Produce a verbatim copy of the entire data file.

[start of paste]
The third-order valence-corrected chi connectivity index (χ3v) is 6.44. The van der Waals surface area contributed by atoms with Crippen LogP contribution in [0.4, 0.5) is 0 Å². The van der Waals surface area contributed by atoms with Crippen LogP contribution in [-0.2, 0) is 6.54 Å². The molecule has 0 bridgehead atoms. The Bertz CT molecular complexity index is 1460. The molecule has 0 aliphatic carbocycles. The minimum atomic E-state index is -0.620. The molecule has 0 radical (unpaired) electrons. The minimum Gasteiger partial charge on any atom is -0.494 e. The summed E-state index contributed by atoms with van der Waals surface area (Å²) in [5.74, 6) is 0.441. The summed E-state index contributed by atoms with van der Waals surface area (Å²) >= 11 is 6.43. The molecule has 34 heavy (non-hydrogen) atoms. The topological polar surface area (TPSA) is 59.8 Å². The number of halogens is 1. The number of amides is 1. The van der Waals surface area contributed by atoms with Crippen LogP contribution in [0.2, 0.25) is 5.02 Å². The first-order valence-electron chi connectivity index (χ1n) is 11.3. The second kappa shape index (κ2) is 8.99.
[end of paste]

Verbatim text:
The third-order valence-corrected chi connectivity index (χ3v) is 6.44. The van der Waals surface area contributed by atoms with Crippen LogP contribution in [0.4, 0.5) is 0 Å². The van der Waals surface area contributed by atoms with Crippen LogP contribution in [-0.2, 0) is 6.54 Å². The molecule has 0 bridgehead atoms. The Bertz CT molecular complexity index is 1460. The molecule has 0 aliphatic carbocycles. The minimum atomic E-state index is -0.620. The molecule has 0 radical (unpaired) electrons. The minimum Gasteiger partial charge on any atom is -0.494 e. The summed E-state index contributed by atoms with van der Waals surface area (Å²) in [5.74, 6) is 0.441. The summed E-state index contributed by atoms with van der Waals surface area (Å²) >= 11 is 6.43. The molecule has 34 heavy (non-hydrogen) atoms. The topological polar surface area (TPSA) is 59.8 Å². The number of halogens is 1. The number of amides is 1. The van der Waals surface area contributed by atoms with Crippen LogP contribution in [0.2, 0.25) is 5.02 Å². The first-order valence-electron chi connectivity index (χ1n) is 11.3. The second kappa shape index (κ2) is 8.99.